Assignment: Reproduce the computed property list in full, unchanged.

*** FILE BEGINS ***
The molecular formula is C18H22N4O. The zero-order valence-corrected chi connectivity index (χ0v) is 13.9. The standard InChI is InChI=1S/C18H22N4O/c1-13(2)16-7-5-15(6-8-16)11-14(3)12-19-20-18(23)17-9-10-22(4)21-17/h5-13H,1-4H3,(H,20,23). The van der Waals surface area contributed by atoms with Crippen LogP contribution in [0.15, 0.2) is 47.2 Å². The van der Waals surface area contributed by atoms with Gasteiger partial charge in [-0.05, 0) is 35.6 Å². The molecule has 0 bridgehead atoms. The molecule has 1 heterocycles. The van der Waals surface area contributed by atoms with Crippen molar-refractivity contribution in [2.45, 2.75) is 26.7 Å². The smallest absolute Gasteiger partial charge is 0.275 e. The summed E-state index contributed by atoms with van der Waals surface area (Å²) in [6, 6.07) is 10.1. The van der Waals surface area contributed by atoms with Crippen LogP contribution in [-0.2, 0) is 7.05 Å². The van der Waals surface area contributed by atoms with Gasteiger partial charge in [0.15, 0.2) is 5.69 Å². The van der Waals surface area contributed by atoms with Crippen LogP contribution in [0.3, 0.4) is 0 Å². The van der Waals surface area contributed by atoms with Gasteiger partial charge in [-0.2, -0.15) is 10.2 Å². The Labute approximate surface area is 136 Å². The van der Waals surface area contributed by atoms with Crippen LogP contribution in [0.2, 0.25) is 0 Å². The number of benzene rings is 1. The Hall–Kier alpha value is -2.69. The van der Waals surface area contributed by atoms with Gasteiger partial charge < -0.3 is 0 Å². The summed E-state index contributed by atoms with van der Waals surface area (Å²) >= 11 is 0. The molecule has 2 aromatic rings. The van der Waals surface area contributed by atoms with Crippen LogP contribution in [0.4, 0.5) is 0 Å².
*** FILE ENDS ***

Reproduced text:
The molecular formula is C18H22N4O. The zero-order valence-corrected chi connectivity index (χ0v) is 13.9. The standard InChI is InChI=1S/C18H22N4O/c1-13(2)16-7-5-15(6-8-16)11-14(3)12-19-20-18(23)17-9-10-22(4)21-17/h5-13H,1-4H3,(H,20,23). The van der Waals surface area contributed by atoms with Crippen LogP contribution in [0.15, 0.2) is 47.2 Å². The van der Waals surface area contributed by atoms with Gasteiger partial charge in [-0.05, 0) is 35.6 Å². The molecule has 0 bridgehead atoms. The molecule has 1 heterocycles. The van der Waals surface area contributed by atoms with Crippen molar-refractivity contribution in [2.45, 2.75) is 26.7 Å². The smallest absolute Gasteiger partial charge is 0.275 e. The summed E-state index contributed by atoms with van der Waals surface area (Å²) in [6, 6.07) is 10.1. The van der Waals surface area contributed by atoms with Crippen LogP contribution in [-0.2, 0) is 7.05 Å². The van der Waals surface area contributed by atoms with Gasteiger partial charge in [0.15, 0.2) is 5.69 Å². The van der Waals surface area contributed by atoms with Crippen LogP contribution in [0.3, 0.4) is 0 Å². The van der Waals surface area contributed by atoms with Gasteiger partial charge in [-0.2, -0.15) is 10.2 Å². The Labute approximate surface area is 136 Å². The van der Waals surface area contributed by atoms with Crippen LogP contribution in [0.2, 0.25) is 0 Å². The number of benzene rings is 1. The Hall–Kier alpha value is -2.69. The van der Waals surface area contributed by atoms with Gasteiger partial charge < -0.3 is 0 Å². The summed E-state index contributed by atoms with van der Waals surface area (Å²) >= 11 is 0. The molecule has 2 aromatic rings. The van der Waals surface area contributed by atoms with Crippen LogP contribution in [0.4, 0.5) is 0 Å².